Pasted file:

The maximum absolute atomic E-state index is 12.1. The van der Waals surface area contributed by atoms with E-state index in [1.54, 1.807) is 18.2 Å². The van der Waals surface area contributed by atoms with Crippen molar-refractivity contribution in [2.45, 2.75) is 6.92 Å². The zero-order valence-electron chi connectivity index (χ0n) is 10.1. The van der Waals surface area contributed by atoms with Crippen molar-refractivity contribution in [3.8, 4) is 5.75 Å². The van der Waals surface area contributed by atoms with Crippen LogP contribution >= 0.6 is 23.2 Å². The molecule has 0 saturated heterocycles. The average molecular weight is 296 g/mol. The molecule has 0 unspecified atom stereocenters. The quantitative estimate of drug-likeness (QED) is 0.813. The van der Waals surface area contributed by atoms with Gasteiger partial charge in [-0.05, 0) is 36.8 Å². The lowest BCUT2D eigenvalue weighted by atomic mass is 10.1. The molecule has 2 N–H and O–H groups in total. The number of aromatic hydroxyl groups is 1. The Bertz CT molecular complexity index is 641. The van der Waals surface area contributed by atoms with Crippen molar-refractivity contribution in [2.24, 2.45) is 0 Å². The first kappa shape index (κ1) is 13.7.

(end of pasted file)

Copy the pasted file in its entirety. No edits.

The maximum absolute atomic E-state index is 12.1. The van der Waals surface area contributed by atoms with E-state index in [1.54, 1.807) is 18.2 Å². The van der Waals surface area contributed by atoms with Crippen molar-refractivity contribution in [2.45, 2.75) is 6.92 Å². The zero-order valence-electron chi connectivity index (χ0n) is 10.1. The van der Waals surface area contributed by atoms with Crippen molar-refractivity contribution in [3.8, 4) is 5.75 Å². The van der Waals surface area contributed by atoms with Crippen LogP contribution >= 0.6 is 23.2 Å². The molecule has 0 saturated heterocycles. The average molecular weight is 296 g/mol. The molecule has 0 unspecified atom stereocenters. The quantitative estimate of drug-likeness (QED) is 0.813. The van der Waals surface area contributed by atoms with Gasteiger partial charge in [-0.05, 0) is 36.8 Å². The lowest BCUT2D eigenvalue weighted by atomic mass is 10.1. The molecule has 2 N–H and O–H groups in total. The number of aromatic hydroxyl groups is 1. The Bertz CT molecular complexity index is 641. The van der Waals surface area contributed by atoms with Crippen molar-refractivity contribution in [2.24, 2.45) is 0 Å². The first kappa shape index (κ1) is 13.7.